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Speaking at an online event, the European Commission President said she would not sanction a future relationship pact without a regulatory level-playing field that could keep Britain tied to the bloc’s standards. But she hinted at a mechanism that would allow the UK to diverge from the EU’s rule book over time. Mrs von der Leyen said: “Normally when you negotiate a free trade agreement two different entities try to join and exploit what they do together. Here, almost half a century, our British friends were completely integrated in the single market. And unfortunately, we have to shape an agreement where we discuss how to disentangle, how to divide, while being close to better together.
“Therefore it is so tricky and so difficult. What is it all about if we talk about the level playing field?
“If the companies that our British friends want access to the single market without quota, and without tariffs. So, total access to the single market, then it must be clear that all in the single market play by the same rules. That’s what we call level playing field.”
The bloc’s most senior official said tariff and quota-free access would depend on Mr Johnson signing up to “non-regression” clauses in areas such a state aid, environmental standards and workers’ rights.
The Prime Minister could one day opt to diverge from the bloc’s rulebook but it would mean the introduction of trade levies if the move is deemed to distort competition between EU and UK firms.
Mrs von der Leyen said: “At the moment being, we’re discussing who we replicate the control of the level playing field. How it started, be it norms, environmental norms or labour norms…
“How we replicate that on both sides so that we can be clear there is no regression on what we have achieved and there is fairness over time so that, indeed, access can be without quota and tariffs and all companies play by the same rules in the single market.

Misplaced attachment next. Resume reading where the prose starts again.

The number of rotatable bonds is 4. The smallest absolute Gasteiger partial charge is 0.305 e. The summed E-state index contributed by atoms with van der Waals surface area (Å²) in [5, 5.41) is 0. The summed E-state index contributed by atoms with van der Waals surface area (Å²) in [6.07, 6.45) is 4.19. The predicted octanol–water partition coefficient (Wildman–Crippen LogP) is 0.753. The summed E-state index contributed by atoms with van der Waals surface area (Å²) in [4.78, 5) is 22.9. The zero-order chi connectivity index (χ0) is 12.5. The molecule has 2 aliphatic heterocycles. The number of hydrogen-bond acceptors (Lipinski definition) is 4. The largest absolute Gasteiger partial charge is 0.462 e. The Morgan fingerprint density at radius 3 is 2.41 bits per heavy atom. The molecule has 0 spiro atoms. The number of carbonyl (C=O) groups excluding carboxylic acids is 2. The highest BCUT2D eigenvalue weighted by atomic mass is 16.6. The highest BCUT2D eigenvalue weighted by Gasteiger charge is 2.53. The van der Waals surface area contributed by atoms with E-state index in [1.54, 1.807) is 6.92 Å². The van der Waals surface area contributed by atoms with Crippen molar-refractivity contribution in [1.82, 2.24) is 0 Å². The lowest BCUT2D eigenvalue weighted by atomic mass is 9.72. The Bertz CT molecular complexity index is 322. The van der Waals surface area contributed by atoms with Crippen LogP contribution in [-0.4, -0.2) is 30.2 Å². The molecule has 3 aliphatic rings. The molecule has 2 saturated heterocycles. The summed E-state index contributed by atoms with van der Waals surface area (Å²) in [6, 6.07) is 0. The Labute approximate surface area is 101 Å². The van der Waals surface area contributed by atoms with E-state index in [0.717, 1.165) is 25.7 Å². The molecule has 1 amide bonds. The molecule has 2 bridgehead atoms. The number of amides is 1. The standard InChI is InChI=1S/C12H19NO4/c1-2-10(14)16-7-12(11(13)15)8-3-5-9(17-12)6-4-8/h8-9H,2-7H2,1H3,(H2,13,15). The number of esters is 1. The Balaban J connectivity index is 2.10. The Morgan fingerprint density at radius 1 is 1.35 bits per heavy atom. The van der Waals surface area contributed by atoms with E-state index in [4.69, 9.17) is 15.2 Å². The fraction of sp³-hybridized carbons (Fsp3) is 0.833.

“We want an agreement but not at any price. We are well prepared for both scenarios so we will see in the next days how things turn out.”
The disputes over the so-called level playing field and post-Brexit fishing rights are said to be the two main stumbling blocks in the wrangling.
France is blocking progress by refusing to drop its demands for near-parity access to Britain’s coastal waters after Brexit.
Downing Street insists its negotiating position will not change.
Prime Minister Mr Johnson’s spokesman said: “We want to try and reach a free-trade agreement as soon as possible. But we have been clear we won’t change our negotiating position and we have been clear what that position is.”
However German Chancellor Angela Merkel has warned failure to secure a deal would set a “rather poor example for the rest of the world”.
Insisting the bloc should focus on securing an agreement rather than speeding up plans for a nodeal Brexit, she has urged European capitals to support Mr Barnier to broker an acceptable trade-off for fisheries and state aid rules.
Mrs Merkel said: “Michel Barnier has been negotiating and Ursula von der Leyen has been increasingly involved in the negotiating process so we do hope that we’ll get a positive conclusion to this.
“Some member states are now becoming impatient. There’s not much time left. Governance and level playing field plays a large role.
“Perhaps for some the most tangible are concrete questions, from the British point of view access to energy markets, from our view access to British fishing grounds.”
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